The attorney fee statute is a broad statement of a legislative policy that prevailing claimants' attorneys shall receive reasonable compensation for their representation. The term "reasonable" is an inexact term that expresses a complete legislative policy. That term delegates authority to the Board to determine, on a case-by-case basis, what constitutes a reasonable attorney fee. The agency's choice, among the range of choices available to it, must be a choice that a reasonable decision-maker would make, given the facts of the case, the interests of the parties appearing before the agency, and the policy or policies of the law that the agency's choice is intended to further. Responsibility for policy refinement under the statutes is delegated to the agency, not to the court. The court, for its part, is responsible for reviewing the agency's decision to see that it is within the range of discretion granted to the agency.

It is crucial that an agency's order reveal a rationale for an award of attorney fees. At a minimum, where the basis for an agency's discretionary choice is not obvious, an agency must provide sufficient explanation to allow a reviewing court to examine the agency's action in relation to the range of discretion granted by the legislature, the agency's own "rule, officially stated agency position, or a prior agency practice," and other statutory and constitutional provisions. ORS 183.482(8)(b).

In Drew, 322 Or. at 500, 909 P.2d 1211, in the context of judicial review under the statutory requirement that findings be supported by substantial evidence, this court stated this rule:

"[A]gencies are * * * required to demonstrate in their opinions the reasoning that leads the agency from the facts that it has found to the conclusions that it draws from those facts." (Emphasis in original.)

See also Ross v. Springfield School Dist. No. 19, 294 Or. 357, 370, 657 P.2d 188 (1982) ("It is essential that an agency articulate in a contested case the rational connection between the facts and the legal conclusion it draws from them."). The reasons for that rule are summarized in Williams v. SAIF, 310 Or. 320, 329, 797 P.2d 1036 (1990) (Unis, J., specially concurring). We turn to the analysis of the Board's order in this case under the foregoing standards.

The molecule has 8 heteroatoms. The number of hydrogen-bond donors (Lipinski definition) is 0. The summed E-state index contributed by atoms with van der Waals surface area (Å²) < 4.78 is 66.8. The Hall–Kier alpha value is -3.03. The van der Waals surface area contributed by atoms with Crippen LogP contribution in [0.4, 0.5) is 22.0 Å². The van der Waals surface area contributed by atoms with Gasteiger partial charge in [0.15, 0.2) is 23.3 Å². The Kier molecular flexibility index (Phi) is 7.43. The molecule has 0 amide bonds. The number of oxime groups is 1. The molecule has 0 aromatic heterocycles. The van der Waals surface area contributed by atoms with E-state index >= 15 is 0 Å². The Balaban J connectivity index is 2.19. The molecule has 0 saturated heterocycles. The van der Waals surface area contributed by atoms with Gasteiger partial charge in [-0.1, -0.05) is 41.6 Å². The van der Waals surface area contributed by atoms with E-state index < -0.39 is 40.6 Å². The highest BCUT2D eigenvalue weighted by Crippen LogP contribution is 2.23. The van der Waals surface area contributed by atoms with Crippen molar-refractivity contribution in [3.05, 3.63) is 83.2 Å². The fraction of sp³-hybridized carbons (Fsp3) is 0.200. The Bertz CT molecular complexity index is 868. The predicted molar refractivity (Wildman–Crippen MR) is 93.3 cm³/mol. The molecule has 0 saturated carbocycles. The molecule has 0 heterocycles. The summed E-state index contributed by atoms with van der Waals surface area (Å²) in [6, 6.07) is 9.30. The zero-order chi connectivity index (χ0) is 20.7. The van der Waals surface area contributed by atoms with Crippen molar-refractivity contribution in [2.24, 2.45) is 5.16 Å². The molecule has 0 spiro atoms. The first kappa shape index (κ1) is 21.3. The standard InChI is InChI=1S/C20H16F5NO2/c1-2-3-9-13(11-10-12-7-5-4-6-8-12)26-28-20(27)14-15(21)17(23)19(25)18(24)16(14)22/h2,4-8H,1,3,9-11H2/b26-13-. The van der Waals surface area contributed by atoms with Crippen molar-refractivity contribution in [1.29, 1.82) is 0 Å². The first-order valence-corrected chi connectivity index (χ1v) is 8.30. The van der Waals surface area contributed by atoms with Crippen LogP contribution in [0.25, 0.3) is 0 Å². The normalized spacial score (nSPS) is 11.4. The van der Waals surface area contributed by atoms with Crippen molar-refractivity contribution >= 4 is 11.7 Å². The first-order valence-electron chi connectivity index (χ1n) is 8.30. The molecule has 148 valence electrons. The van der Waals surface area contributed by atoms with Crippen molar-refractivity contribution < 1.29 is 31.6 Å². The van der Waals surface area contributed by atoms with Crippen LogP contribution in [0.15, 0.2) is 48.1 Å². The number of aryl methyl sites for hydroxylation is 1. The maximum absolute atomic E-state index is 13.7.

We begin by noting the discrepancy between the amount of the attorney fee that claimant sought and the amount that the Board awarded. We assume that, in setting what it considered to be a reasonable fee, the Board considered all the factors mentioned in OAR 438-15-010(4). The Board's order states that it "particularly considered" (1) the time devoted to the case (as represented by the record and claimant's appellate briefs), (2) the complexity of the issue, (3) the value of the interest involved, and (4) the risk that claimant's counsel might go uncompensated.

The Board, however, did not explain how any of the rule-based factors that it considered, much less how any of the four factors that it "particularly considered," weighed in its decision-making process and led to the fee that it awarded. The answer is not apparent to us from a mere recitation of those factors. The Board's order recounts the lengthy and complex history of a case that began nearly three years before the Board's ruling, with Dr. Berkeley's first request to perform surgery. The factors that the Board considered reasonable could have supported an award for the full amount of counsel's request, up to the date of Liberty's concession, yet, for reasons that are not apparent, the Board awarded a much lower amount. The Board's statement, that "claimant is not entitled to an attorney fee for services...

To continue reading

Request your trial
49 cases
  • In re Staveland, A163944
    • United States
    • Oregon Court of Appeals
    • December 5, 2018 how the trial court reached its $50,000 attorney fee award" even though more than $130,000 was requested); Schoch v. Leupold & Stevens , 325 Or. 112, 119, 934 P.2d 410 (1997) (Workers’ Compensation Board’s findings insufficient where board considered certain discretionary factors but mad......
  • Friends of Yamhill County Inc. v. Bd. of Commissioners of Yamhill County
    • United States
    • Oregon Supreme Court
    • October 20, 2011
    ...that each house would cost $450,000 to build, is not a sufficient substitute. This court faced a similar issue in Schoch v. Leupold & Stevens, 325 Or. 112, 934 P.2d 410 (1997). In that case, the workers' compensation board found that a specific amount was a reasonable attorney's fee and rec......
  • Shearer’s Foods v. Hoffnagle (In re Hoffnagle)
    • United States
    • Oregon Supreme Court
    • June 21, 2018
    ..."that prevailing claimants' attorneys shall receive reasonable compensation for their representation." Schoch v. Leupold & Stevens , 325 Or. 112, 117, 934 P.2d 410 (1997).Nevertheless, employer contends that this court has held, in the context of other statutes, that no party "prevails" whe......
  • Northwest Pump & Equipment Co. v. Stach
    • United States
    • Oregon Court of Appeals
    • May 3, 2000
    ...of each of the factors on which they rely in setting fees. See McCarthy, 327 Or. at 188 n. 1, 957 P.2d 1200; Schoch v. Leupold & Stevens, 325 Or. 112, 119, 934 P.2d 410 (1997); Schoch v. Luepold & Stevens, 162 Or.App. 242, 248-50, 987 P.2d 13 (1999). Here, the trial court did not explain th......
  • Request a trial to view additional results

VLEX uses login cookies to provide you with a better browsing experience. If you click on 'Accept' or continue browsing this site we consider that you accept our cookie policy. ACCEPT